The other best bet for award tickets is United Airlines, because you can spend UA points for tickets on the twenty-five airlines with which UA is allied, including US Air. United's award site is a little more honest than AA's site, in that you can see award availability on more of their partner airlines. But if you don't succeed on United's site, try, try again on the sites of their partners, such as Air Canada's Aeroplan or All Nippon Airways' site.
Bottom line? Many parents either don't realize the power of their credit cards to earn vacations, or else they gave up on frequent flyer points after one frustrating attempt to redeem their miles on sites that may only divulge 5% of their airline partners where parents can obtain award tickets. So, perhaps you're willing to take a leap of faith and set the goal of an exotic vacation abroad, but feeling a tad overwhelmed about how to get started. Below are my favorite bloggers who can coach you to get started with the right credit cards and the right airline award programs.
Mommy Points is a blog by a parent just like you and me. She lives in Texas with her family of three. Her motto is, "Giving my family the world for free, one point at a time," and she lives up to her word by providing entertaining, step-by-step strategies to earn points while paying for routine household things that every household needs. The experts on finding which credit cards will get you closer to Europe or Asia are Rick, the "Frugal Travel Guy" and Daraius at "Million Mile Secrets." Rick has been doing this for years, and knows every nook and cranny of the business. Daraius is an MBA from Northwestern who presents careful, detailed strategies on how to minimize your time and effort to maximize your points earned through credit cards.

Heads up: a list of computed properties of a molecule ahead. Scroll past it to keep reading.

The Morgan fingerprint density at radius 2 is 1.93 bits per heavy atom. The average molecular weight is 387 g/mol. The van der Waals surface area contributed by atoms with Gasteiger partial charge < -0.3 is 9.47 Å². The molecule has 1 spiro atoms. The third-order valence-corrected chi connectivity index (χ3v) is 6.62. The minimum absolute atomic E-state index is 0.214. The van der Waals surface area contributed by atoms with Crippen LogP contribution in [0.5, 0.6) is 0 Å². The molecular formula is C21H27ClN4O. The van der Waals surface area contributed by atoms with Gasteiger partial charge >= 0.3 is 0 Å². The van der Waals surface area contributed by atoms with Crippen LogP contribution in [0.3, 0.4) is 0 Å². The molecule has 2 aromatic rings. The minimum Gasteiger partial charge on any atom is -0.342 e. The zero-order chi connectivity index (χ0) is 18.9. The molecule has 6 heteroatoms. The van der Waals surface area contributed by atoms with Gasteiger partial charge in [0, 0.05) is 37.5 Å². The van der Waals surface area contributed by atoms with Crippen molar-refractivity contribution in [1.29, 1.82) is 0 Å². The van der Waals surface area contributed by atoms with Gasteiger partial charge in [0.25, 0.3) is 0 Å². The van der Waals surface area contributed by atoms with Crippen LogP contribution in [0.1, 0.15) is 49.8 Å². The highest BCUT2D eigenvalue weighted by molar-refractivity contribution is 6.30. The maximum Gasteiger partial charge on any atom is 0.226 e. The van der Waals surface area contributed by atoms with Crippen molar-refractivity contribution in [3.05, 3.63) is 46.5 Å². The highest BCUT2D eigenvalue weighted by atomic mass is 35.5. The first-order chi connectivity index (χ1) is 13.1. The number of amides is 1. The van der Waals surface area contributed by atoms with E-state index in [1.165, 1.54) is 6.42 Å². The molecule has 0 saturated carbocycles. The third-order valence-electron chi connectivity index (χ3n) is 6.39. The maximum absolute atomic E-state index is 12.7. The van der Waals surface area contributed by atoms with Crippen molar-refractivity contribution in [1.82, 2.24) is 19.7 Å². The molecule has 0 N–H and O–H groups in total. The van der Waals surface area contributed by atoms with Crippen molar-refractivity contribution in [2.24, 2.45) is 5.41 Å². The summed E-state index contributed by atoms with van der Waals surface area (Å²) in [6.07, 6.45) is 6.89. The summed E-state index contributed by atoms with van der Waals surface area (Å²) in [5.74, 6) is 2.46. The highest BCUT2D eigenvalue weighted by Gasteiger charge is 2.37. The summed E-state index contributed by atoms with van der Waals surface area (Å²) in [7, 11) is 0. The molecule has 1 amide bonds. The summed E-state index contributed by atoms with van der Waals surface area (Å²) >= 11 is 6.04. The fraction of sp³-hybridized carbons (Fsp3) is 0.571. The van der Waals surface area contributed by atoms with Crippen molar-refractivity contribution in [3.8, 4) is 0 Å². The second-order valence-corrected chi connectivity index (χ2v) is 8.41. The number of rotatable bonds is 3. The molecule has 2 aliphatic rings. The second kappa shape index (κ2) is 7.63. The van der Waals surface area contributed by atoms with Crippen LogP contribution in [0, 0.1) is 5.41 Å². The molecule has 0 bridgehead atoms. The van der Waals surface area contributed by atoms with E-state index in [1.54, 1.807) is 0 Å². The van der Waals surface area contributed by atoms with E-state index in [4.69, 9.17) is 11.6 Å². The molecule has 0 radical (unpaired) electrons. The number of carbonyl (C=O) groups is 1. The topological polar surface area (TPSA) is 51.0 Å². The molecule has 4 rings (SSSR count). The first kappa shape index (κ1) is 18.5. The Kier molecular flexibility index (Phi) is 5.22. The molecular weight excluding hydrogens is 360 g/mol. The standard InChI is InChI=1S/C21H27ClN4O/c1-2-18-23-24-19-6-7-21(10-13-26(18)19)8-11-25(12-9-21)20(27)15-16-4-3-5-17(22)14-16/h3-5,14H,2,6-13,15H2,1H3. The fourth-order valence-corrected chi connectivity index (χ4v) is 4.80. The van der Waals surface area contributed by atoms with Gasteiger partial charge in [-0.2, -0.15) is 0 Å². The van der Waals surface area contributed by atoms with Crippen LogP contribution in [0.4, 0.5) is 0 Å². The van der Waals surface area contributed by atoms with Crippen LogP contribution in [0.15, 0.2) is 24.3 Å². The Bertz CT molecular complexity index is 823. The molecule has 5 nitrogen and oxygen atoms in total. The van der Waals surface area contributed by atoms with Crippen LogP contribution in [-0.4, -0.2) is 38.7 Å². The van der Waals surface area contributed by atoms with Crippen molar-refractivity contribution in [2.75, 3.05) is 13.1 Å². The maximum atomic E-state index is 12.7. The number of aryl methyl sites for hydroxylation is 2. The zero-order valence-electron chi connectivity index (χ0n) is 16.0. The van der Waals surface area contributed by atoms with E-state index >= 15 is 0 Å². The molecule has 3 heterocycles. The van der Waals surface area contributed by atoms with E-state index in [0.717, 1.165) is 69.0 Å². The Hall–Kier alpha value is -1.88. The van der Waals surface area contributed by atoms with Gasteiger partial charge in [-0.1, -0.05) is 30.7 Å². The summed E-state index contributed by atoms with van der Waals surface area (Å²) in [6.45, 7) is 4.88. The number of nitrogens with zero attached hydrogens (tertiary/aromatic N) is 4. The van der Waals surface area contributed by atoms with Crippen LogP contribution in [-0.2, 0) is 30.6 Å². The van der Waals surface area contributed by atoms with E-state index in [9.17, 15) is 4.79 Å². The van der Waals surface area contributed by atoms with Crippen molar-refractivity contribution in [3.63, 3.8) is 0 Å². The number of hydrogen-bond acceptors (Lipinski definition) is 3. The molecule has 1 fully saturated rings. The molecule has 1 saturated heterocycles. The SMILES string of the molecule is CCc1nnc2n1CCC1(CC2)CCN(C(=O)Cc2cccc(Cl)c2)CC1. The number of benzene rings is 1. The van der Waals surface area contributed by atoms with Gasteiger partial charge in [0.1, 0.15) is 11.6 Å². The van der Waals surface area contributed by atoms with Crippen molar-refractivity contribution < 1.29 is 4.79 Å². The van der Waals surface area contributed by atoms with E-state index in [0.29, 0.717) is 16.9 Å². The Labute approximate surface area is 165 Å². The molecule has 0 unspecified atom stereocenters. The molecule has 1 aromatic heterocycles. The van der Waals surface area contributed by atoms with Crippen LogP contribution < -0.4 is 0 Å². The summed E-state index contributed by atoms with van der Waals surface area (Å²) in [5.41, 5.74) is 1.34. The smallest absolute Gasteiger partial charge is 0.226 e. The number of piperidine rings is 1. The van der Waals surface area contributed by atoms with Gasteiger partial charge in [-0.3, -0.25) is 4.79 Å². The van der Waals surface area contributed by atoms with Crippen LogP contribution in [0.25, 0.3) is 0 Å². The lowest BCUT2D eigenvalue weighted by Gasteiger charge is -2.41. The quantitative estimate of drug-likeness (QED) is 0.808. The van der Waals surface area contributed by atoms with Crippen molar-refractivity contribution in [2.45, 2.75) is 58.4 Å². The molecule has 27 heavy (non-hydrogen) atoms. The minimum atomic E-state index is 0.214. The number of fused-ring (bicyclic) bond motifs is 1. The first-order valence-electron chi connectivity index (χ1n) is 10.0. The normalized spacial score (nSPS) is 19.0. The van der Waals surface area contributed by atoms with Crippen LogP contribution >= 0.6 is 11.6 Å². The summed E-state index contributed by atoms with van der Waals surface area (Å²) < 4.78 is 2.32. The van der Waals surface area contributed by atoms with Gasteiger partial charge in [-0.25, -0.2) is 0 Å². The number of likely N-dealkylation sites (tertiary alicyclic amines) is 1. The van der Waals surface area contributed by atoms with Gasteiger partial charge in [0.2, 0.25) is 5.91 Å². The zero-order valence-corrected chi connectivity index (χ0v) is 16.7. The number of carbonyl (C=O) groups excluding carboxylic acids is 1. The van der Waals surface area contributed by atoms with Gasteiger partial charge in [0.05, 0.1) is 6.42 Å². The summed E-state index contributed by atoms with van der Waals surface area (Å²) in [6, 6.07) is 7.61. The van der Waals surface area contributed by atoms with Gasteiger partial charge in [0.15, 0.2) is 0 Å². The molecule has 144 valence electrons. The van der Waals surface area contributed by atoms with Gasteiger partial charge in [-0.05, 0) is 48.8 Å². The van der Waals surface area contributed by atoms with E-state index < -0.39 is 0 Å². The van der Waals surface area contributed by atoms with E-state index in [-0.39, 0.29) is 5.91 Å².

If you're like me, once you realize how a few credit cards can greatly improve your family's quality of life, frequent flyer points will become a fun, exciting hobby for you. Three of the blogs I most enjoy reading are Gary's "View from the Wing," Brian's blog, "The Points Guy," and Seth's blog, The "Wandering Aramean". Gary, Brian and Seth tip off their readers to new credit card offers, or their discovery of "mistake fares," where the airlines goofed in, say, leaving a zero off a fare they post, such that a first-class fare from JFK to Tokyo ends up costing $1,000, instead of their intended $10,000.
To sum up: Many parents mistakenly believe they can't afford to fly their families around the world. I invite you to take a leap of faith and apply for some of these credit cards with stellar point bonuses. Then, check in once-a-day with the bloggers I mentioned above, or join the Granddaddy of Points, Randy Petersen on MilePoint, a friendly forum for fellow point junkies. My prediction is that you'll be amazed how quickly your family can be on a plane abroad, and you may even enjoy your new hobby in the World of Savvy World Travelers. All you need to begin is a willingness to dream big, and the persistence to try more than one airline site when redeeming your points.